Catalysis 2024 Issue

• Improved stability and durability • Precise tuning.

Catalytic upgrading of biomass-derived materials becomes essential. Researchers are actively developing catalysts tailored for the unique properties of bio-based feedstocks, contributing to the integration of renewable resources into traditional refining and petrochemical processes. Applications Titanium dioxide (TiO 2) is a versatile catalyst that finds applications in refining, such as a new low-density TiO 2 catalyst for improved sulphur recovery, such as what was presented by Johann Le Touze, Axens at SulGas Mumbai 2024. The presentation noted that about 50 million tons of SO 2 are prevented from being released into the atmosphere from Claus units loaded with Axens’ proprietary SulShine catalyst. According to information on Axens’ website, this recovery represented around 40% of the sulphur recovery from refinery and gas processing operations in 2016. This was at a time of peak fuel production prior to the global pandemic. Overall, low-density TiO 2 catalysts are of interest because they can offer specific advantages in terms of porosity, sur - face area, and catalytic activity, which is a good example of the types of catalysts playing a pivotal role in the refiner’s pursuit of creating value from a wider range of feedstocks. As noted, these catalysts often have a more porous struc- ture, providing a higher surface area for catalytic reactions. The increased surface area can enhance the catalyst’s effi - ciency in promoting reactions. Low-density catalysts can potentially reduce mass trans- fer limitations, allowing reactants to access active sites

Traditional catalysts often require a relatively high load- ing of expensive metal components. SACs, however, dis- tribute the active metal atoms more effectively, allowing for lower metal loadings while maintaining high catalytic activity. This reduction in metal usage contributes to cost savings and resource efficiency, including enhanced selec - tivity provided by well-dispersed active sites. According to a recently published research paper by Zhidong, et al in Nature , the authors noted that “although heterogeneous catalysts are widely used in industry [such as in refinery operations], their surface heterogeneity and structural complexity make it difficult to decipher the catalytic mech - anisms and improve catalyst atom efficiency”. Zhidong et al further explained that “SACs can enable the engineering of the coordination environment of the active center to establish structure-property relationships and elucidate the reaction mechanism”.1 Despite the current challenges and budget limitations, long-term opportunities seen with SACs allow for precise tuning of catalytic prop- erties by selecting different metal atoms and support mate- rials, enabling the design of catalysts optimised for specific reactions, leading to improved overall process efficiency. Bio-based feedstocks With growing scepticism surrounding the viability of electric vehicles, the importance of fossil feedstocks and co-processing of renewable feedstocks for fuels pro- duction, such as SAF, grows in diversity and importance.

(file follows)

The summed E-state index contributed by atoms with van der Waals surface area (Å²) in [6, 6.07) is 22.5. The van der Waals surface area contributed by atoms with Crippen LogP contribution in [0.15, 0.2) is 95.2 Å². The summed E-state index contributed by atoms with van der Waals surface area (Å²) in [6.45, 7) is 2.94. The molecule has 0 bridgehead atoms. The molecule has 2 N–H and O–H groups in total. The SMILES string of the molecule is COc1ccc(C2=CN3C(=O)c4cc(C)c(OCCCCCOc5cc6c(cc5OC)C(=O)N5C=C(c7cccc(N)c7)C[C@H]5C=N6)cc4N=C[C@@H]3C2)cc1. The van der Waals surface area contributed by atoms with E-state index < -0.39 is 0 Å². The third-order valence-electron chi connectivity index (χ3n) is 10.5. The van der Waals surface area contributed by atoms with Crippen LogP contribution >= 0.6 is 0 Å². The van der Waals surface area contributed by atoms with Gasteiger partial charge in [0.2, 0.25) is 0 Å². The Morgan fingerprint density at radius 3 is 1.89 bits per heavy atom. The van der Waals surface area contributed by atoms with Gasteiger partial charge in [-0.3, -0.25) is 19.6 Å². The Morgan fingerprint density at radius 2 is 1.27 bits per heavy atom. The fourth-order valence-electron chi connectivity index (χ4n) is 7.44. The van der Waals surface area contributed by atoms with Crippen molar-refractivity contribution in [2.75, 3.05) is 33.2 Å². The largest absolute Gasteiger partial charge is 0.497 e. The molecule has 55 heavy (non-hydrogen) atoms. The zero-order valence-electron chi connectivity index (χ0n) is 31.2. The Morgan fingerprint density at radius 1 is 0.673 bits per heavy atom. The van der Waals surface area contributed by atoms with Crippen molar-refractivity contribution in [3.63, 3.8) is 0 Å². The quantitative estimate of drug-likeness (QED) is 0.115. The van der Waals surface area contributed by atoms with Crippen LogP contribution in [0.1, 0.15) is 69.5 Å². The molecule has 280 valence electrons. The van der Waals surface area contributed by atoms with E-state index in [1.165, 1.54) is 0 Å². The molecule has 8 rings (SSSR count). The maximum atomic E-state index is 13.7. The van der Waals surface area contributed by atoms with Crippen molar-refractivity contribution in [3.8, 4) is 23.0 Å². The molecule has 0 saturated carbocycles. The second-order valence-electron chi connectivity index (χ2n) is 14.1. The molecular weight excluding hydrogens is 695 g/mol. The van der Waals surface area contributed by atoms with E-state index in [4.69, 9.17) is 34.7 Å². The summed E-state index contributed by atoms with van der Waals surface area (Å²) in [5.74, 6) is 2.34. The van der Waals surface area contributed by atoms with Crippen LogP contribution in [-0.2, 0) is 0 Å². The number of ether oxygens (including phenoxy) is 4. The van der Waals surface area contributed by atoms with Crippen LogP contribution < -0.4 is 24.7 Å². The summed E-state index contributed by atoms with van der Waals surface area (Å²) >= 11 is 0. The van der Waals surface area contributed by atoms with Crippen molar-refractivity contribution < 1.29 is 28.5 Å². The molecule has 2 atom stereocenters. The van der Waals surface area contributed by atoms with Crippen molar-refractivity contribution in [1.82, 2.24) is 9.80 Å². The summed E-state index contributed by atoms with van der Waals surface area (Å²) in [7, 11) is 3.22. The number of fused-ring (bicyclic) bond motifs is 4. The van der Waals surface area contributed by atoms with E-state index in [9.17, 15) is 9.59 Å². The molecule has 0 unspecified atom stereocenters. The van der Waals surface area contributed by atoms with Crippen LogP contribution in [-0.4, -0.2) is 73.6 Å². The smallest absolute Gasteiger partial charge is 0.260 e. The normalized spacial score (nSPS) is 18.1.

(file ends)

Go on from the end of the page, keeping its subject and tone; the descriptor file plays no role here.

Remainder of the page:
Refinery processes typically involve high severity operations, so catalyst activity and stability are crucial


Catalysis 2024

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